Day 105 Pain, extreme heat and exhaustion
Thursday 23 January
Smith's Farm Campsite (Linkwater) to Pelorus Bridge
Elevation approx 300m
Weather: Incredibly hot
I will call today a test of endurance and stamina. I didn't have to do the distance I did today, but I had a plan in mind and I wanted to achieve it. Bad move. I will keep trying to learn to listen to my body and not my head - ever the slow learner.
I left in good time this morning with the prospect of Dave picking me and taking me home today. We live less than 45 minutes from Pelorus Bridge. There is no cell phone coverage from just out of Havelock to Pelorus Bridge so I had to make a call on how far I was going to get, to arrange the pick up point. Added to this I really wanted to get to the Bridge as that made the next leg something I could do on one of my rest days at home, and take the dog. From Pelorus Bridge there is a 14km unsealed road walk to the beginning of Pelorus Track (the start of the Richmond Ranges). The plan is to take a couple of days rest, do the 14km, go back home for a couple more days, and finally start the Richmond Ranges all fresh.
But first there was 34km between me at that Bridge.
For most of the way between Linkwater and Havelock there is a track, even though in most places it runs along side the road. It is a nearly continuous trail between Picton and Havelock called Te Ara Tuhono. A track that recently had its formal opening after many years of mahi (work) by volunteers to make it happen. I am so impressed by the people who have the vision and gumption to think of such big audacious goals and make them happen.
In places that trail is lovely, through some nice native bush, which thankfully gave some shade. I arrived in Havelock at 11.30am and was very pleased with the progress I had made. An hour for lunch, and the worst steak sandwich of my life, then onwards. I made the call that I would make it to Pelorus. The self imposed pressure was on.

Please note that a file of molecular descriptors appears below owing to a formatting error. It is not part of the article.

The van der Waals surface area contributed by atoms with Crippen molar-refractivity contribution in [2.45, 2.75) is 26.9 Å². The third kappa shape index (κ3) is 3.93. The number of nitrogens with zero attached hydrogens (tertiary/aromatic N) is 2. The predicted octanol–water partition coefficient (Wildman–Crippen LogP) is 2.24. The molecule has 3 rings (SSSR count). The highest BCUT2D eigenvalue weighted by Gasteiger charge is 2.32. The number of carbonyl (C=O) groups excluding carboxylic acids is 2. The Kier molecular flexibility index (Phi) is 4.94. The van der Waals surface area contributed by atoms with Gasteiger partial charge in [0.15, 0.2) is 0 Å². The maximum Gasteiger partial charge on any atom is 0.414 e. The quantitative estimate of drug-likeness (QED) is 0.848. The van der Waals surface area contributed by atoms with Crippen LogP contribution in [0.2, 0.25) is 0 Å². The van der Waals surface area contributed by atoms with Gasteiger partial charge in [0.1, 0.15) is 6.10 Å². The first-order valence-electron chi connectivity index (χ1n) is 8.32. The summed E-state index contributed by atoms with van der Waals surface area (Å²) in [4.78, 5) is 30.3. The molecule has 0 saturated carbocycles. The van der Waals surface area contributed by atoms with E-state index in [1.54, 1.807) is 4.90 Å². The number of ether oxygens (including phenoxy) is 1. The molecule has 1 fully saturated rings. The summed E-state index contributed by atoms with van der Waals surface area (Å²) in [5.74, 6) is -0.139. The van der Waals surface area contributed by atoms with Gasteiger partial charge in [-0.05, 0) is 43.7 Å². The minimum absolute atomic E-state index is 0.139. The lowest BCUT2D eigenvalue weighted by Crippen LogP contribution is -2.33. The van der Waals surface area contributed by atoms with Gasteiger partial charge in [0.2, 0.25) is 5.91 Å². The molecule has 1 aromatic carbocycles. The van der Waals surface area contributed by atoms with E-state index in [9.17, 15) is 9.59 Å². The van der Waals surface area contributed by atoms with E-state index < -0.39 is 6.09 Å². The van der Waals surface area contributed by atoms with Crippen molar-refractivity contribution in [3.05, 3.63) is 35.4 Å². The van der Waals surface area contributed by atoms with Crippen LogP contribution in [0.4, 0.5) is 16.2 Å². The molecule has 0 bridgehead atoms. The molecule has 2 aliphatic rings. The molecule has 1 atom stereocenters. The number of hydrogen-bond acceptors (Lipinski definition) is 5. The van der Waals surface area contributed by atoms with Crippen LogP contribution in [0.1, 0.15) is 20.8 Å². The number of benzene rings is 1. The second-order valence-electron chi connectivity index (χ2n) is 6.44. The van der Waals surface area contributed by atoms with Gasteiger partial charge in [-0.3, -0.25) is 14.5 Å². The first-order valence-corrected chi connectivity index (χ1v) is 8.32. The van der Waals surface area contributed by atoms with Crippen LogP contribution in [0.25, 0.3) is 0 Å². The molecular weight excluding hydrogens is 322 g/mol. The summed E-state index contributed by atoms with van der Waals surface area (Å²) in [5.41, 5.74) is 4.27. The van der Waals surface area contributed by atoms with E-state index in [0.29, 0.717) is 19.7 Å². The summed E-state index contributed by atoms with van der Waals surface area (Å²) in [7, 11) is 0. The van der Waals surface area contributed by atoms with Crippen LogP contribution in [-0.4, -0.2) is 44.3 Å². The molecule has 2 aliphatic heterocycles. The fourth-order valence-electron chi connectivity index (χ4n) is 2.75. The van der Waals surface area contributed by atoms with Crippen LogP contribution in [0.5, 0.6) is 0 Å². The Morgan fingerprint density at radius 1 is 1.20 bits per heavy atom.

The next 14km was all road with no shade. Initially it wasn't too bad and I anticipated being able to jump in the river at points. Unfortunately that wasn't the case with no easy access.
I got to Dalton's Bridge, a possible alternative pickup point, and thought with only 6.5km to Pelorus I must surely be able to manage that as it was now on farm land rather than road. Again I anticipated being able to take a dip in the river or side streams, and that there would be shade.
So wrong on all fronts. I couldn't get to the river. All the signs said to keep on the track as you are on private property. Added to which there was no physical way of getting to the river. There were electric fences, a vertical bank and blackberry and gorse in the way. The side streams were all dry. The sun was coming from the wrong angle so no shade. Walking in paddocks, although better than the road, is still not ideal. It is heavily rutted by animal hooves, but you can't see the indentations under the grass. It was unbelievably hot.
At the 1,799km mark I remembered I needed to take the 1,800km photo shortly. One km later I had forgotten. SO there is no photo. My feet, particularly my left one was very painful. Not only the toe issue that has been a continuous problem, but I was now getting random shooting pains from the front ball of my left foot. Several rests and foot rubs happened in the lat 2-3kms.
Finally I arrived in the bush track before the bridge, and was unbelievably grateful for the shade. Within 300m of the end of the track, Dave appeared. He described me as a bright red, sweaty mess. I would have happily had him carry me if I didn't have to do every bloody step myself. Off with the shoes, to be put immediately into the boot to stop the smell spreading through the car, then into the car with the aircon on full. It was 6pm and the car temperature gauge was saying it was still 28 degrees. No wonder I had been so hot.
It is pure bliss to be home. A few days rest will hopefully see my feet, and the rest of me, come right.